Making the Turn: East to Vanuatu

We have made the turn. After a whirlwind visit to the lovely city of Melbourne, we flew north Brisbane and, for the first time since leaving Boston, turned east. With this leg we were also headed into completely unknown territory. Tonga was an experience, to be sure, and much of French Polynesia was new to us, but (with the exception of Australia) it has all been Polynesian and reasonably familiar by comparison with the place we were now headed to on…

air vanuatu

Vanuatu is at the eastern edge of the western Pacific, west of Fiji and Tonga and therefore outside the Polynesian triangle. It has a fascinating, complex culture and is a favorite tourist destination for Australians, but the reason we were there is that it is also has one of the most important archaeological sites in the Pacific.

I have been lucky more than once on this trip and the Vanuatu leg is just another case in point. Matthew Spriggs and Stuart Bedford of ANU have been working a site at Teouma since 2004 which has yielded some of the most spectacular finds of Lapita pottery anywhere in the Pacific. They are now coming to the end of their work there and had expected to be finished by the time we reached nearby Port Vila. This was a great disappointment to me because I was really dying to see an archaeological dig, and particularly this archaeological dig, but there was just no way I could get us there in time. Then, quite unexpectedly, they had to suspend work for a week and that pushed their departure forward so that I could just make it out there before site was bulldozed over.

It was a tremendous experience. Unfortunately for Seven, he had to stay back and mind the children, and I didn’t take any photos because I wasn’t sure I should. But it was absolutely phenomenal. While I was standing there they pulled a 6-inch piece of pottery out of the ground that — I was reliably informed — was 3000 years old!

Lapita, just fyi, is the name given to the ocean-going culture that is thought to have moved rapidly out of island southeast Asia and into the western Pacific some 3000 to 5000 years ago eventually reaching Tonga and Samoa. As such, they are understood to be directly ancestral to the people who colonized Polynesia proper. Lapita sites are identified by a particular type of pottery with a range of decorative styles that correlates pretty directly with age, the most elaborate being the oldest.

Fortunately, Seven and I did get a chance to go together to the National Museum of Vanuatu the next day.

National Museum

There Stuart and a couple of the guys who work with him showed us a number of spectacular pots, both fragments and reconstructions, which were just being packed and shipped off to an exhibit in Paris — the first of its kind! Here is a picture Seven took of the example that is in the museum along with the accompanying text, which is also interesting for its several translations.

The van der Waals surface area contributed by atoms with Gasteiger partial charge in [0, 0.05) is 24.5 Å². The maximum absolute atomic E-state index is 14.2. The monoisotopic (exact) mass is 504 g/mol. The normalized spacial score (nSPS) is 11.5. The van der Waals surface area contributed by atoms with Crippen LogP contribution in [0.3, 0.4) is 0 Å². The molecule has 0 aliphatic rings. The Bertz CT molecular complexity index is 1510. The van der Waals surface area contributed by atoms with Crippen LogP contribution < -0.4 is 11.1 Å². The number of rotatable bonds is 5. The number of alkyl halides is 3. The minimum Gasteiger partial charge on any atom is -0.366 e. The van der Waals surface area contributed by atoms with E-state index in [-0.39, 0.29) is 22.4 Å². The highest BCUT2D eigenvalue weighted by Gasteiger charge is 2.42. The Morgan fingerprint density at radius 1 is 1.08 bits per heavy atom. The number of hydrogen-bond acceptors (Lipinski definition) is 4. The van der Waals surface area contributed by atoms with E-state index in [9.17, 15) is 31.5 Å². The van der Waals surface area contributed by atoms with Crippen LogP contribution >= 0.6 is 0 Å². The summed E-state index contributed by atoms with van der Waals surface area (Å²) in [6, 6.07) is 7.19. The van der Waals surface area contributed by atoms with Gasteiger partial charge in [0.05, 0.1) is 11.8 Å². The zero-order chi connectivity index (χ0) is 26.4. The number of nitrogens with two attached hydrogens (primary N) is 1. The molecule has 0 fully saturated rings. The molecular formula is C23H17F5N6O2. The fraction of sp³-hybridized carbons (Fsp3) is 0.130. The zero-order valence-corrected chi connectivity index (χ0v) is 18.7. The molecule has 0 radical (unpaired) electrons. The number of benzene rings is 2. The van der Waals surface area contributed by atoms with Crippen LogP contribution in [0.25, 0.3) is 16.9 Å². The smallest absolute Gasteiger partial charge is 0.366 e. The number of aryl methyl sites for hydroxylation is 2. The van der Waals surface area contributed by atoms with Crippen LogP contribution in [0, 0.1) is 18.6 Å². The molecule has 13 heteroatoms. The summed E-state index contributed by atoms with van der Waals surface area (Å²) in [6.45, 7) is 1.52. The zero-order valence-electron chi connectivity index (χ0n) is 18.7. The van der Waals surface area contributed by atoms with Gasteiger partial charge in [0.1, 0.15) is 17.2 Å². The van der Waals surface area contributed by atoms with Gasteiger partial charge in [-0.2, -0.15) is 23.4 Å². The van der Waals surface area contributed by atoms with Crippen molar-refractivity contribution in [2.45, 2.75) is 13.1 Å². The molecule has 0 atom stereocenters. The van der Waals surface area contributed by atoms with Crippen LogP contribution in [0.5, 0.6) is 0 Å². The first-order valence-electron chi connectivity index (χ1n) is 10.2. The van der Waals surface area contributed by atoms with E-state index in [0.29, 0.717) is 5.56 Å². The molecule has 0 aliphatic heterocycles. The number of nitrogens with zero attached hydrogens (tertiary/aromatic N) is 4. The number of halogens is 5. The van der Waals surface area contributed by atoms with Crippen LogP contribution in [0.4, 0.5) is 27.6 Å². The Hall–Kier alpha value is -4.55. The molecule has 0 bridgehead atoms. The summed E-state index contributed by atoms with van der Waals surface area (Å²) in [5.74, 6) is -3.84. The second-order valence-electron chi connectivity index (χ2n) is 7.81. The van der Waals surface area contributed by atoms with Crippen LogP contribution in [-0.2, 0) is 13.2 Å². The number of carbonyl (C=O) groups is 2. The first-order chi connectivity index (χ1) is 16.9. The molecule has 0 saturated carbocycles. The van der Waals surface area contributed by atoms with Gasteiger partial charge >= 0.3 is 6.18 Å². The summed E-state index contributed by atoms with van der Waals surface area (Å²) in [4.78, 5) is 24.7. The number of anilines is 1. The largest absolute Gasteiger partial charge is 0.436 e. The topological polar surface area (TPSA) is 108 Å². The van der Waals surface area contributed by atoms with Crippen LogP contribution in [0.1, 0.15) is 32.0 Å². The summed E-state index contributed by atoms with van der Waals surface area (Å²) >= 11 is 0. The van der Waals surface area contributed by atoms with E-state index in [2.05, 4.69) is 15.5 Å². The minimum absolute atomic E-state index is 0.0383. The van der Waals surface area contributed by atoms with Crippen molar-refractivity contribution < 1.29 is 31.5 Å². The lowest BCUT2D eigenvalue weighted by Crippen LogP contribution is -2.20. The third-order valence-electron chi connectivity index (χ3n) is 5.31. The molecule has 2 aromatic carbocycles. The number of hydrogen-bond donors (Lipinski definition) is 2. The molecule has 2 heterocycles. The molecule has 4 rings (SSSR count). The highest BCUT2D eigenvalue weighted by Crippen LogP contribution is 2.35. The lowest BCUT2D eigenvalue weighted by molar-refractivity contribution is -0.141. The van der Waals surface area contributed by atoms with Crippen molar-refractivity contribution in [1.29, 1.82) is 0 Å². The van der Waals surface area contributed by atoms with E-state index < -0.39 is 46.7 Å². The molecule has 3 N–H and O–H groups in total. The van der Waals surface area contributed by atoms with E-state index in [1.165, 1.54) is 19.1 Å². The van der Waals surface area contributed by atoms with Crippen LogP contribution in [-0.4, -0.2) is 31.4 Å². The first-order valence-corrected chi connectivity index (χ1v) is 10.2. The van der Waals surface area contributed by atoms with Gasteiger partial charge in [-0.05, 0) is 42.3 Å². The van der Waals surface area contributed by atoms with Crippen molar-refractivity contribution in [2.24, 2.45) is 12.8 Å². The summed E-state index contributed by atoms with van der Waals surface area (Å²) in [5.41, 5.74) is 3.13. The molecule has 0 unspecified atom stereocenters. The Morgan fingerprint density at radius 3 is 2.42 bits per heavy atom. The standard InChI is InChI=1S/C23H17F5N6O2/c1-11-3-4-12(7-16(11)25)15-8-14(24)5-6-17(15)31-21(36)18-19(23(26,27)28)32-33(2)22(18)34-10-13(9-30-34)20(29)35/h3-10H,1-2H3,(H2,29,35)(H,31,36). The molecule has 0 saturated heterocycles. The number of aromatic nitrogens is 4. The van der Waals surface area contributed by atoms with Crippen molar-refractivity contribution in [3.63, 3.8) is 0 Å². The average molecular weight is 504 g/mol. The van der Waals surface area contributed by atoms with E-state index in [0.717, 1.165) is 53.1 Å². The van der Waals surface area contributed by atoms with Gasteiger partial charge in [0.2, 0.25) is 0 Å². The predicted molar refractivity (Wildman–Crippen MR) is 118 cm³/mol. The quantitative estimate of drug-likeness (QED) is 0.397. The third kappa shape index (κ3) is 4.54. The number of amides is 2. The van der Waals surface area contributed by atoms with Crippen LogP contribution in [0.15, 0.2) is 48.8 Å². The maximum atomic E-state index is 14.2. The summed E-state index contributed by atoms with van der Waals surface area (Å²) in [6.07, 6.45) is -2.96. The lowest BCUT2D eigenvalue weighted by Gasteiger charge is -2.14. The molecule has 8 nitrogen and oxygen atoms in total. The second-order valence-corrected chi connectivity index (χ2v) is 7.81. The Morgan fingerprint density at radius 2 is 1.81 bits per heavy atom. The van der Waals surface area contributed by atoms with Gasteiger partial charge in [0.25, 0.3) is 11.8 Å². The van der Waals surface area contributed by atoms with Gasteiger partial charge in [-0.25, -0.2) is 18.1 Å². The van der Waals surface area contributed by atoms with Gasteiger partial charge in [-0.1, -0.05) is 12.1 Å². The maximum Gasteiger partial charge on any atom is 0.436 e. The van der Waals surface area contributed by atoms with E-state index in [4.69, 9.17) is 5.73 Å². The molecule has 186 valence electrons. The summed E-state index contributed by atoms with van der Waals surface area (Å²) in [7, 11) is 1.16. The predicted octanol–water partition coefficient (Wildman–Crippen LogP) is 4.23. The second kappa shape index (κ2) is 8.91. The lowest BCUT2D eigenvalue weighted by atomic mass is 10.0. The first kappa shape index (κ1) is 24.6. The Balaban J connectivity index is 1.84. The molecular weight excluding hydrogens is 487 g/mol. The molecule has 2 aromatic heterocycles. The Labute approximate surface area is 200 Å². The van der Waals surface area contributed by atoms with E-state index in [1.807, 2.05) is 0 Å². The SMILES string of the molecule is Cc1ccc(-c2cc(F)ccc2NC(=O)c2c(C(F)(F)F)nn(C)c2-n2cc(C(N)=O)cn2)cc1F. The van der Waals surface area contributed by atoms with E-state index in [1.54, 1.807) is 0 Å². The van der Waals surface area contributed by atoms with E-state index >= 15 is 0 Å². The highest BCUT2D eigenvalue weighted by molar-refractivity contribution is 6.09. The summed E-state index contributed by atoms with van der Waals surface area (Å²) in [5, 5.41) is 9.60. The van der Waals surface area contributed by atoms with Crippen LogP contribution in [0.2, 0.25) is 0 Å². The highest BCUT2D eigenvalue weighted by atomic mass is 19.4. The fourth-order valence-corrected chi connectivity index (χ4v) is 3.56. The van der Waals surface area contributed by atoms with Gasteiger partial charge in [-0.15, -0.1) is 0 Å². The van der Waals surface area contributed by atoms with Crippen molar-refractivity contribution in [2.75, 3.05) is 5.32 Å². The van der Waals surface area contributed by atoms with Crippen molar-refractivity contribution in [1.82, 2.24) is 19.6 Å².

Lapita pot

lapita text

There are a vast number of languages spoken in Vanuatu (including a couple of Polynesian languages, one of which was spoken in a village near where we were staying, as we discovered on the bus ride out there). But the three official languages of the country are French, English, and Bislama, which is not that hard to decode when written but pretty darn hard to understand when spoken fast. Children apparently go to school in either French or English, but I could never figure out how people decide. Mostly people spoke English with us, even on the few occasions on which I spoke French to them :).

The people of Vanuatu are as varied as the linguistic scene suggests and I clearly have to do some more research to find out who they all are and what they speak and where they come from and all of that. But for now I’ll just leave you with a few random shots taken in and around Port Vila. Here are some musicians at the airport (this time it is a guitar):

musicians in the airport

And here are a couple of pictures from the market:

Port Vila Market

market port vila

A couple of street scenes:

port vila

truck  port vila

And a bunch of the workers going back to the mainland by boat:

boat Mele

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2 Comments

Filed under adventure, expedition, Family, Pacific Islands, South Pacific, travel, Vanuatu

2 responses to “Making the Turn: East to Vanuatu

  1. Gail Cohen

    One can sense your excitement in learning about what stories those ancient pots and artifacts have to tell. Glad you got to see the dig.

    That’s a nice shot of the plane and the “Air Vanuatu” lettering!

    • Judith Larsen

      We’ve been traveling around Maine, mostly off the grid but whenever there’s a signal, I go directly to the latest Sea People report which has considerably enhanced the scruffy Maine back woods experience. I’m particularly interested in the pots and patterns they are unearthing so if you can grab any printouts, I’ll help devour them on your return along with all the rest of the photos you’re taking. Seven is quite talented behind the lens!

      btw, the latest Harvard Review is out and I think it’s one of the best ever which I probably say every year. Lots of enthusiasm from the audience! But never mind all that when you’re galavanting about in Vanuatu…

      Also if you come across any cd’s of singing in some of the rare languages, I’d love it if you could grab one or two for my video soundtrack. Clearly I’m begging you to go to work for me here!

      Keep those posts coming and feel free to ignore my requests. xxx

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